According to NCB, international drug cartels are slowly establishing a base in India. It is apparent from the increase in the number of foreign nationals arrested for drug trafficking in the country. A total of 219 foreign nationals were arrested for drug trafficking in 2016, and the number jumped to 397 in 2017. Those arrested included nationals from Germany, Russia, the United Kingdom and other countries.
According to the NCB, a total of 38,975 drug traffickers were arrested and 31,535 cases registered under the Narcotic Drugs and Psychotropic Substances Act in 2016. In 2017, some 56,006 drug traffickers were arrested and the number of cases registered increased to 47,344.
The size of the seizures has also increased over the years. While a total 2,94,347.38 kg of ganja, 2,805.49 kg of hashish, 1,675 kg of heroin and 2,251.16 kg of opium were seized in 2016; a total 3,52,539.53 kg of ganja, 3,217.75 kg of hashish, 2,146.47 kg of heroin and 2,551.11 kg of opium were seized in 2017.
“The NCB is making attempts to strengthen its capacity and capabilities to combat illicit trafficking of narcotic drugs that are fuelling terrorism on the Indian soil. But strengthening manpower has become a major issue,” said a senior IPS officer, who had served in the Bureau.
Meanwhile, the threats are only increasing. An Intelligence Bureau (IB) dossier on narco-terrorism reveals that Pakistan’s drug industry has also grown in recent years, and its Inter-Services Intelligence (ISI) is now pushing more narcotics into India and the rest of the world.
IB officials say that the ISI probably has one of the best drug-smuggling networks in the world, and a smooth flow of narcotics across its network has its fallout not just in India, but also in the United States of America, Nairobi and Thailand among other nations.
A senior officer disclosed that trafficking of drugs from southwest Asia into India is already gaining ground. Also peddling other controlled substances as well as pharmaceutical preparations and prescription drugs containing psychotropic substances is an activity that is on the rise. To tackle these, India needs a strong anti-drug law enforcement agency.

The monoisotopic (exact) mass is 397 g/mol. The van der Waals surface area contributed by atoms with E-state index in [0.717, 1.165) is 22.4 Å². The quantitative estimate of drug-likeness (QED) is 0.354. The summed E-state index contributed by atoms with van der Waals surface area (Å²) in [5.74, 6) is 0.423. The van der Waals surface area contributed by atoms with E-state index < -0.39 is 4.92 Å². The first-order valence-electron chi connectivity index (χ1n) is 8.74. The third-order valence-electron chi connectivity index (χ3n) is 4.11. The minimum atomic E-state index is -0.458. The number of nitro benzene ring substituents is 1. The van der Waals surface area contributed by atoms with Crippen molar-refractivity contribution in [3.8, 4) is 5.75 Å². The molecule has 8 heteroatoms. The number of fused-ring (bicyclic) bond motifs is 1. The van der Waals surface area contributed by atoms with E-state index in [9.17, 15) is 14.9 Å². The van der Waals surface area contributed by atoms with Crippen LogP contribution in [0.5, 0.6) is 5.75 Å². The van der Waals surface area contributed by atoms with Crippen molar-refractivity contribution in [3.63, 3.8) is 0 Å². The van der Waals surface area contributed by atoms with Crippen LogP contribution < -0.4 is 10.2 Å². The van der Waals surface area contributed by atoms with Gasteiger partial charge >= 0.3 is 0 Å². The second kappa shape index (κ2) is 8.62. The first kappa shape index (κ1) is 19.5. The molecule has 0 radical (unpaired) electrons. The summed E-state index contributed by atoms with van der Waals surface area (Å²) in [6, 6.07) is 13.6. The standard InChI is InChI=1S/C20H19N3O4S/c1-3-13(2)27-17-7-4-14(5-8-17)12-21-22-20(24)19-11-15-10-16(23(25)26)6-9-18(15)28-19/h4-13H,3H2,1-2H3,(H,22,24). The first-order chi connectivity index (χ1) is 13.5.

The Bureau is currently headed by IPS officer Rakesh Asthana, who is making several attempts to revamp it.
Earlier this year, Minister of State for Home Affairs G. Kishan Reddy said the government has set up a Narco Co-ordination Centre (NCORD) under the Director-General of NCB to provide a common platform for concerted actions by all the drug law enforcement agencies and other stakeholders.
He also said that joint efforts were being made with neighbouring countries to check drug trafficking like increased international cooperation “for exchange of information and investigative assistance and sharing real-time information and coordination of operations with nodal agencies of neighbouring countries”.
The minister disclosed that India has signed bilateral agreements on drug-related matters with Pakistan, Nepal, Myanmar, Bhutan, Bangladesh, Sri Lanka, China and Afghanistan and agency-level talks are held regularly between the nodal drug law enforcement agencies of neighbouring countries like Bangladesh, Afghanistan, Myanmar and Sri Lanka.
He claimed that that the government had taken steps for intensive preventive and interdiction efforts along known drug routes; strict surveillance and enforcement at import and export points; increased international cooperation for exchange of information and investigative assistance in administering control over the movement of narcotic drugs and psychotropic substances. The government is also tracking precursor chemicals and has training programs for law enforcement officials for upgrading their skills to combat drug menace. It is also providing financial assistance to eligible states for strengthening their anti-narcotics units.
However, setting up of a robust narco intelligence gathering mechanism in the NCB remains a distant dream with around 100 posts of intelligence personnel still lying vacant.